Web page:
One of the strangest, most relentless hurricane seasons on record reached new heights Friday as the plodding approach of Hurricane Jeanne prompted evacuation orders for hundreds of thousands of Floridians and led to high wind warnings that stretched 350 miles from the swamp towns south of Miami to the historic city of St. Augustine.
Forecasters predicted that Jeanne would strike the state's east coast early Sunday, bestowing on Florida the unwanted distinction as the first state since Texas in 1886 to endure four hurricanes in a single year.
"It's weird," said Cary J. Mock, a hurricane historian at the University of South Carolina. "It could be the most costly hurricane season ever."
Only Jeanne's history of erratic behavior gave hope to Florida, which was blasted Aug. 13 by Hurricane Charley, Sept. 5 by Frances and Sept. 16 by Ivan. Jeanne, already responsible for more than 1,000 deaths in Haiti, has meandered across the Caribbean for days, weakening and strengthening, turning south, then north, then west.
Some forecast tracks call for the storm to maintain its quirky nature, perhaps even pulling within miles of Florida, then swerving north and hugging the coastline on the way to North Carolina. But most forecasters seemed to agree Friday that the storm was headed inexorably toward the Florida coast, between Fort Pierce and Cape Canaveral. The storm is carrying 100-mph winds but is expected to strengthen before landfall. A high-pressure zone that covers much of the Eastern Seaboard could push down on Jeanne and alter its course.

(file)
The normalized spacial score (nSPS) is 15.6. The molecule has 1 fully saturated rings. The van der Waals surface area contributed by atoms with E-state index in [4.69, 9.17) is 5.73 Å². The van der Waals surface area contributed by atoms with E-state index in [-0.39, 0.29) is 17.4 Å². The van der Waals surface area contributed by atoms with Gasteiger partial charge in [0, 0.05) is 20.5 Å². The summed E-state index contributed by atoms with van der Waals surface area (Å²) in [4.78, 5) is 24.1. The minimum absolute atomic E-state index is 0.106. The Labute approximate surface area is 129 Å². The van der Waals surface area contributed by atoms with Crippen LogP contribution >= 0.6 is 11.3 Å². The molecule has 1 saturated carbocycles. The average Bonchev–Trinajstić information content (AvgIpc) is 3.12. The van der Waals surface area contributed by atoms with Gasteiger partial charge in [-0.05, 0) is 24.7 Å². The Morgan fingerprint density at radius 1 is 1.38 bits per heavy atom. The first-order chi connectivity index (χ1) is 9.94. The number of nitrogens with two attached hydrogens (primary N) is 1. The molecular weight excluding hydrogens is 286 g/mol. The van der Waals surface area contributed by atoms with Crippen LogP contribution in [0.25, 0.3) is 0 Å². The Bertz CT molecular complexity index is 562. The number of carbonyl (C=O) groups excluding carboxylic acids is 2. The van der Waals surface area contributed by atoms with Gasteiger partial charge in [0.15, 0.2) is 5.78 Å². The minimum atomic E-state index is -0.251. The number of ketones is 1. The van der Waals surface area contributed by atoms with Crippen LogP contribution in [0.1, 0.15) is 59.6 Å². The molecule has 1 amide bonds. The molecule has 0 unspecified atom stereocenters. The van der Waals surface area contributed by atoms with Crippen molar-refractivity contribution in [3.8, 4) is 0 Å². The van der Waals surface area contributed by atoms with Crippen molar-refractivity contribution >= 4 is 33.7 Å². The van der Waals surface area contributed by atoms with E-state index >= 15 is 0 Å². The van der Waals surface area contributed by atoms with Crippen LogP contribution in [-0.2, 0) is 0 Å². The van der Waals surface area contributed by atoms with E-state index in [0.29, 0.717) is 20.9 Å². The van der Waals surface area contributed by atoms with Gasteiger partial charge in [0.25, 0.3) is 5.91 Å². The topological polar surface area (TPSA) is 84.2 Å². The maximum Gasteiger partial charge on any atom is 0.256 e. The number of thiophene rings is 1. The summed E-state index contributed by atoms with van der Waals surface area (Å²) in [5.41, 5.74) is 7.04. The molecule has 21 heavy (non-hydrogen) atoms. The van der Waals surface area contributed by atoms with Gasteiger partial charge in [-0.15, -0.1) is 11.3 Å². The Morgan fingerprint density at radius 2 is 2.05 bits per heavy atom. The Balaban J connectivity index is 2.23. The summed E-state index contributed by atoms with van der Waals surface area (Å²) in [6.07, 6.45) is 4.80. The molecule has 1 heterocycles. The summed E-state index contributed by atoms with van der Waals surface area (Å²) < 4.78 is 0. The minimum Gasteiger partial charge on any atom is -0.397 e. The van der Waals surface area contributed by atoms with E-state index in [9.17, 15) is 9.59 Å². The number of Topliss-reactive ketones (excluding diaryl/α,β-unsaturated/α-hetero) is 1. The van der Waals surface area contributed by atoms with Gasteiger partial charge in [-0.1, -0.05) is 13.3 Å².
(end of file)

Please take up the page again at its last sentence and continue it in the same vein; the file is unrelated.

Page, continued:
If the storm stays on its current track, it will douse areas already battered and saturated by Frances, which caused an estimated $4 billion in damage when it crossed the state after landing on Fort Pierce. The guessing game about Jeanne's final destination was torturous, and public officials worried about "hurricane fatigue."
"I know people are frustrated; they're tired of all this," Gov. Jeb Bush (R) told reporters. "Trust me, their governor is, as well."
More than half a million people had been ordered to evacuate as of late Friday afternoon, far fewer than the 2 million affected by Hurricane Charley evacuations and the 2.5 million asked to leave in advance of Frances. But more evacuations were expected Saturday as forecasters refined their Jeanne predictions.
"People will take it seriously," said Mark Weinberg, a spokesman for St. Lucie County.
Some people in vulnerable areas, such as Miami Beach, have lived for more than a month with shutters on their windows. "It's part of the price we pay for living in a tropical paradise," Miami-Dade County Mayor Alex Penelas said.
Scientists believe that hurricanes are prone to cycles of activity and inactivity. This appears to be a cycle of not just increased, but historic, activity, experts said. Max Mayfield, director of the National Hurricane Center in Miami, said more hurricanes have formed since 1995 than during any other nine-year period in history.
Meteorologists believe the cycles are controlled by water-temperature fluctuations in the frigid north Atlantic, known as "multi-decadal oscillation." Increases in the temperature lead to more hurricanes, Mock said.
The ongoing spate of hurricanes is reminiscent of the early 1900s, Mock said, when mostly undeveloped Florida was pounded by 16 hurricanes of Category 3 strength -- 110-mph winds -- or greater in four decades. Since then, there have been only two: Hurricane Andrew in 1992 and Charley, a Category 4 storm that brought 145-mph winds to Florida's west coast and caused $7 billion in damage in August.
"We could be entering a period just like the early 1900s," Mock said.
Mock will have plenty of time to sort all this out. Jeanne is expected to arrive on Sunday, but the hurricane season does not end until Nov. 30.
Researcher Lucy Shackelford in Washington and special correspondent Catharine Skipp in Miami contributed to this report.